World’s energy ministers to convene in Pittsburgh next year
The city of Pittsburgh, Pa., is set to host energy ministers from around the world in 2022 for the Clean Energy Ministerial and the ministerial for Mission Innovation.
The U.S. Department of Energy (DOE) said in a statement Thursday that 31 nations, together responsible for most of the world’s greenhouse gas production, will participate in the three-day event next September.
The DOE helped create CEM in 2010 as a way to gather the world’s major economies so they could collaborate on accelerating clean energy adoptions by enabling policy framework, according to the statement.
The Mission Innovation (MI), which was announced in 2015 alongside the Paris Agreement, communes global leaders in an effort to promote the “production of widely affordable clean energy through ‘research missions’ to limit the increase of global temperatures to 1.5 to 2.0 degrees Celsius above pre-industrial levels,” per the statement.
“The U.S. is proud to host the 2022 Clean Energy Ministerial and ministerial for Mission Innovation in the Steel City of Pittsburgh, PA, a town that exemplifies how a legacy energy and industrial-dependent economy can be transformed into a technology and innovation powerhouse,” the statement quoted Energy Secretary Jennifer Granholm.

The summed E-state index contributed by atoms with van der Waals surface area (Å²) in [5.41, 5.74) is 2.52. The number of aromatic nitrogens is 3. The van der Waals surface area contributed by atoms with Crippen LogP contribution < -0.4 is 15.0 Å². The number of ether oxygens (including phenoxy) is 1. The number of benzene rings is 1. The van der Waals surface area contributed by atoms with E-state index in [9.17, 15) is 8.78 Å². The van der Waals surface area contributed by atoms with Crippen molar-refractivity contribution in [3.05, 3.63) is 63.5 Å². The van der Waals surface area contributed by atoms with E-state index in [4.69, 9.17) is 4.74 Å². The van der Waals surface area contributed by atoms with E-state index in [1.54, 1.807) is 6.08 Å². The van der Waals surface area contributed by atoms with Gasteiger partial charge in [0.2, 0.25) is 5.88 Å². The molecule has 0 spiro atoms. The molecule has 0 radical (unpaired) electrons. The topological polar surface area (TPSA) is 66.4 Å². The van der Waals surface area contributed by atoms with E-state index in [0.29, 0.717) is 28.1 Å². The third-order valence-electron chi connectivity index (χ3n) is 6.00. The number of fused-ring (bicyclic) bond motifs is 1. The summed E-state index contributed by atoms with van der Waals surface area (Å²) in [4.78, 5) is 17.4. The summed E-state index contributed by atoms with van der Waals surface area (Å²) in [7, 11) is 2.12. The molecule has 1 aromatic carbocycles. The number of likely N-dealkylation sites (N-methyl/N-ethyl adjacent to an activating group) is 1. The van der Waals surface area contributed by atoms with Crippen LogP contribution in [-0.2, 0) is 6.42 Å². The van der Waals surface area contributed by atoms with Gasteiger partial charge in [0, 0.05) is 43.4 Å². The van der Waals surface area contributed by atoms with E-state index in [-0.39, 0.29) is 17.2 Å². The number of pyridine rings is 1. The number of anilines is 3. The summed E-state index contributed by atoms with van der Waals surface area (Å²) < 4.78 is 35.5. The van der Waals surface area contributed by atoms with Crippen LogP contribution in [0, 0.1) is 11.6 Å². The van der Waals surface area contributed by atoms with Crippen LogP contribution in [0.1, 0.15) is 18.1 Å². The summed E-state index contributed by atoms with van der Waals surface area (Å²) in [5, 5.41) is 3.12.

“The joint CEM/MI ministerial meetings represent an opportunity to lock in climate commitments through big bets on innovation that empower an energy transition by 2050 — averting the worst effects of climate change and supercharging economic opportunities for the global workforce,” Granholm continued.
This announcement comes as Pittsburgh has become a major producer of natural gas, robotics, energy research, and self-driving cars, according to the Associated Press.
“Pittsburgh is the city that built America. Rooted proudly in our tradition of hard work and innovation, we are pleased to be chosen to host the 2022 CEM MI that will bring leaders from around the world together to share ideas about turning our industrial regions into regions of opportunity,” Pittsburgh Mayor William Peduto (D) said, per the statement.
“Through partnerships with regional leaders in the Marshall Plan for Middle America, we recognize that our economies in Upper Appalachia cannot depend on fossil fuels,” Peduto said. “That is why Pittsburgh already has the infrastructure in the companies, workforce, and research and development to lead the future of sustainable energy rather than getting left behind.”